Motorola Xoom WiFi Tablet Coming March 27 for $599

 
 
By Clint Boulton  |  Posted 2011-03-16 Email Print this article Print
 
 
 
 
 
 
 

Motorola's Xoom WiFi could challenge the iPad 2 beginning March 27, when it will be available for $599 from Amazon.com and brick-and-mortar retailers such as Best Buy.

Motorola Mobility will begin selling its WiFi-only Motorola Xoom tablet March 27 for $599 at Best Buy, Costco, RadioShack, Sam's Club, Staples and Walmart, and online at Amazon.com.

The 32GB Xoom WiFi, which is price-equivalent to Apple's new WiFi-only, 32GB iPad 2, will also be available to commercial IT channels and regional retailers through a distribution agreement with Synnex Corporation, and regional carriers through Brightpoint, Motorola said.

The 10.1-inch Xoom is the first slate based on Google's Android 3.0 "Honeycomb" operating system, a tablet-tailored flavor of the platform popularized on smartphones. Powered by a 1-GHz dual-core processor, the Xoom offers dual cameras and user-interface perks on a 1280-by-800 HD display.

More important, carrying a price of $599, the Xoom WiFi should prove a solid challenger to the iPad 2 WiFi after people were put off by Motorola's pricing for its WiFi+3G version of Xoom.

Motorola launched the WiFi+3G Xoom Feb. 24, priced at $599 with a two-year deal from Verizon Wireless, and $799 off contract.

High-tech analysts fretted over the notion of a tablet with a data plan that would cost $20 a month for 1GB of data, pushing the cost of ownership for the tablet to more than $1,000 over two years.

Some analysts and consumers saw a better bargain in the iPad, which offers the comparable 32GB WiFi+3G version for $729.

The rhetoric ratcheted up when Apple launched its iPad 2 with dual cameras and other features that make it competitive with the Xoom, yet at the same price points as its first iPad line-up. The device has sold between 500,000 and 1 million units since March 11.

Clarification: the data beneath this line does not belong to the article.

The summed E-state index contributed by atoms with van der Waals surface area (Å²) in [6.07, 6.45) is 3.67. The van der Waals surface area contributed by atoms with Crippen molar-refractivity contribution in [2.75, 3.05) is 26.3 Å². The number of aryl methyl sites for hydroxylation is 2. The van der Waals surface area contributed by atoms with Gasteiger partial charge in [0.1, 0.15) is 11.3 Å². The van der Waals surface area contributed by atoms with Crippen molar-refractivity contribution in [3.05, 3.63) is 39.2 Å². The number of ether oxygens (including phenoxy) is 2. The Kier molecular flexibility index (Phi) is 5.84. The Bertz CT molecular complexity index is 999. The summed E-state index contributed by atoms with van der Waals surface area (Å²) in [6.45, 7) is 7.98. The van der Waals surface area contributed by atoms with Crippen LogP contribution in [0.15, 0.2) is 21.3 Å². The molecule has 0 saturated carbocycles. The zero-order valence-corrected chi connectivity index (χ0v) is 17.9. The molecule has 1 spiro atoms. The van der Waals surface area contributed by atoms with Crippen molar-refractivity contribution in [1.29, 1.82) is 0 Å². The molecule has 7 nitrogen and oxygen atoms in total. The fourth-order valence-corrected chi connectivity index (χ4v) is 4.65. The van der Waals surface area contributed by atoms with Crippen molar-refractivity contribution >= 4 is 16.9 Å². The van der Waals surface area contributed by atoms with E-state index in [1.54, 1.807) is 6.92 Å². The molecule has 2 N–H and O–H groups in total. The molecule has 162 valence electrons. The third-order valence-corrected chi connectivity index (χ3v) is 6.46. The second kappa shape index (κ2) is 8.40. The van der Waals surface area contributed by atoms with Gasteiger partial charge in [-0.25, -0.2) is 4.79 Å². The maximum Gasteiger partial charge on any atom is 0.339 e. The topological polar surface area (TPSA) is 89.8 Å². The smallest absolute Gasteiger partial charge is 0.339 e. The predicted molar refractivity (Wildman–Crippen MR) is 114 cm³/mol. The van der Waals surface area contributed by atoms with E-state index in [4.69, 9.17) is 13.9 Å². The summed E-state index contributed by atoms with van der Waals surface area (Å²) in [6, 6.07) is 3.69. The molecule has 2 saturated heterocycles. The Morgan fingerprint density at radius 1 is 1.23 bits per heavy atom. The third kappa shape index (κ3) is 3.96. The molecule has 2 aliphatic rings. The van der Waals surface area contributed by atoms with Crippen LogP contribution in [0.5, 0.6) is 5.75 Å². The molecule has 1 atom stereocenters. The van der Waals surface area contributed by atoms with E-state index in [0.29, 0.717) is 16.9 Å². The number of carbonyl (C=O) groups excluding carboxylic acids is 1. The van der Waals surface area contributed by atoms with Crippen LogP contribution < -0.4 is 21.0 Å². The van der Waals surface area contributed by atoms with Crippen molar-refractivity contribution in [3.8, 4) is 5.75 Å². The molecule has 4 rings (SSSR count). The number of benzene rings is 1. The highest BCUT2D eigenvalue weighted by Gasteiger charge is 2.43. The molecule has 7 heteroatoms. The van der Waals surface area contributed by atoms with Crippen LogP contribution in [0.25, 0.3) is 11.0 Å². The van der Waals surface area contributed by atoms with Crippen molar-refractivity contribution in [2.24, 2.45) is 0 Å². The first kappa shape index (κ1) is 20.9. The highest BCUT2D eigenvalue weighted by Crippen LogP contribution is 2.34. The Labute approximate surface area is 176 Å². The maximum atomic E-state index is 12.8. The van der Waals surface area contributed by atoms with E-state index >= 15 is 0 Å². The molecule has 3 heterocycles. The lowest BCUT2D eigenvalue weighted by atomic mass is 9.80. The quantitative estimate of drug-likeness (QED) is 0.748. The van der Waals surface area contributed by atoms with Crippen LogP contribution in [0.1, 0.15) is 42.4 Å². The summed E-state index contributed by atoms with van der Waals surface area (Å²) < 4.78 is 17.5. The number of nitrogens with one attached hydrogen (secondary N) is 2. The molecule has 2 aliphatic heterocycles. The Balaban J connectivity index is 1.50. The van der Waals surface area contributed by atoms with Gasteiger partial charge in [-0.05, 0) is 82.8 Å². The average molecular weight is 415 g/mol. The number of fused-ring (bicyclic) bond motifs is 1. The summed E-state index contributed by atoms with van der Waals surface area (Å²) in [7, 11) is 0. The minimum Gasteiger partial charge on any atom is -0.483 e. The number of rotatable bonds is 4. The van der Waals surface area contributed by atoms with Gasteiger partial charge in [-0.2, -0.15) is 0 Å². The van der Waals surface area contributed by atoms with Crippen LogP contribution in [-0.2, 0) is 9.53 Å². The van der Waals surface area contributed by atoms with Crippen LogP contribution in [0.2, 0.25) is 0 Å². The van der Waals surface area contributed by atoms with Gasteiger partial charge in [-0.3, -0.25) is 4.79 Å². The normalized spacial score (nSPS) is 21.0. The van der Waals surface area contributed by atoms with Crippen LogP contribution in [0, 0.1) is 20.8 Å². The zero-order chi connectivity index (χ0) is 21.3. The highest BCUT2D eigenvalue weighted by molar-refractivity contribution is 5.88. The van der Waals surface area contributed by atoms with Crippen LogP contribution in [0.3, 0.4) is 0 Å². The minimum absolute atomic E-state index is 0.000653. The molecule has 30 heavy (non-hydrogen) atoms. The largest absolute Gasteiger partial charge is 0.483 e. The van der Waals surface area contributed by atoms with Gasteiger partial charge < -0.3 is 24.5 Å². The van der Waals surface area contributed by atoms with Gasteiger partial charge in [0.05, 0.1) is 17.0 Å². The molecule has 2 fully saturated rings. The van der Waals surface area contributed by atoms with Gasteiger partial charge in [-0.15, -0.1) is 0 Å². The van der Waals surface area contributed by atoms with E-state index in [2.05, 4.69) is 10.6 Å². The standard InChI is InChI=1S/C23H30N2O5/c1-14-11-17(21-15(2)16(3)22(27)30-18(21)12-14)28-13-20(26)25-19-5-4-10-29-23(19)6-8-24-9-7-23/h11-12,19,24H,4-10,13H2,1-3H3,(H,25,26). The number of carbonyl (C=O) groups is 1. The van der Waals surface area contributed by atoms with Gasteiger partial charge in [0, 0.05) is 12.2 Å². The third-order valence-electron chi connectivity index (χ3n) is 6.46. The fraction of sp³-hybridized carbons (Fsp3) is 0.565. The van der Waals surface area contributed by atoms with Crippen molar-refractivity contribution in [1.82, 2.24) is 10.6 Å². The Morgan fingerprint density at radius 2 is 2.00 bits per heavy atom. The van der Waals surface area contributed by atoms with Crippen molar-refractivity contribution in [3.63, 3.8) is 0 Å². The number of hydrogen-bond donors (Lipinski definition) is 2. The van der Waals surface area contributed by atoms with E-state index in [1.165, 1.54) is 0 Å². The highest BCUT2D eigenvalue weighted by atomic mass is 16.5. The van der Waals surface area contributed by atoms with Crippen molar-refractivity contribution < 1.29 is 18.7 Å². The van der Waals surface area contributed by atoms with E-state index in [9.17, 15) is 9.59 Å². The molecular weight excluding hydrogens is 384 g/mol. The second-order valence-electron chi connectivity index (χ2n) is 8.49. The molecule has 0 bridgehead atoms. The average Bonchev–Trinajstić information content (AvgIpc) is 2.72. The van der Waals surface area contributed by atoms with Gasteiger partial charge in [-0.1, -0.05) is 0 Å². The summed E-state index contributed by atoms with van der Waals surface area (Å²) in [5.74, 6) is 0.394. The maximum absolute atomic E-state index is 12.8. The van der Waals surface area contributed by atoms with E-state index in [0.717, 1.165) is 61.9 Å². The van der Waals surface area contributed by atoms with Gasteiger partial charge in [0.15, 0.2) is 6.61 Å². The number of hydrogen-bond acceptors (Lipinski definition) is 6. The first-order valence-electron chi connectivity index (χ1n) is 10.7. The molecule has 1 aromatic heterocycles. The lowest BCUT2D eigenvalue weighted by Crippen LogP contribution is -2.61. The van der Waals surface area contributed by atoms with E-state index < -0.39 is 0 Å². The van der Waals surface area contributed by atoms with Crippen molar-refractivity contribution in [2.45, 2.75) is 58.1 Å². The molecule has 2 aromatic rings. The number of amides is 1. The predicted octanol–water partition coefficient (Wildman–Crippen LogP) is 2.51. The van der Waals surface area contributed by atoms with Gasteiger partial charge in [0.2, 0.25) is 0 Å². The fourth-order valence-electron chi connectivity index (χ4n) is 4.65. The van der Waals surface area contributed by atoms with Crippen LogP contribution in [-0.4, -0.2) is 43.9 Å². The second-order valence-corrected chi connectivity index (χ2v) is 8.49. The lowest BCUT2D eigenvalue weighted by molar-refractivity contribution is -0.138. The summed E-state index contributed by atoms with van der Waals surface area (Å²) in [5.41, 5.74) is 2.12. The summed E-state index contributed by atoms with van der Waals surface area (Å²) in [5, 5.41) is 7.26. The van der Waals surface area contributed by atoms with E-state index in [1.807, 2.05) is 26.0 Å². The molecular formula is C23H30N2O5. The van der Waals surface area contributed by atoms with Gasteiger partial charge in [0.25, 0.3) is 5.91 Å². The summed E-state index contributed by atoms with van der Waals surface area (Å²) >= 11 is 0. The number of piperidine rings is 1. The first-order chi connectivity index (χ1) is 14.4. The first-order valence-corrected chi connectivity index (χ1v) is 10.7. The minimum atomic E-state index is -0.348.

The Xoom is also haunted by reports from financial analysts that some buyers found the Xoom to be poor.

Global Equities analyst Trip Chowdry said Honeycomb is buggy, "extremely complicated and confusing," concluding the tablet will not gain mass adoption.

The finding was interesting, if not curious. eWEEK tested the WiFi+3G Xoom and found it speedy and high-performing, possessing dazzling graphics and user-interface perks, such as widgets, multitasking and notifications that surpassed the first Apple iPad.

The Xoom should get better in the multimedia consumption department March 18, when Adobe's Flash Player 10.2 becomes available for download on the device.

Still, for many consumers, the choice of iPad or Xoom will come down to whether one prefers Apple products to the Android experience. People will argue which device is superior, but in the end a lot of it comes down to religion.


 
 
 
 
 
 
 
 
 
 
 

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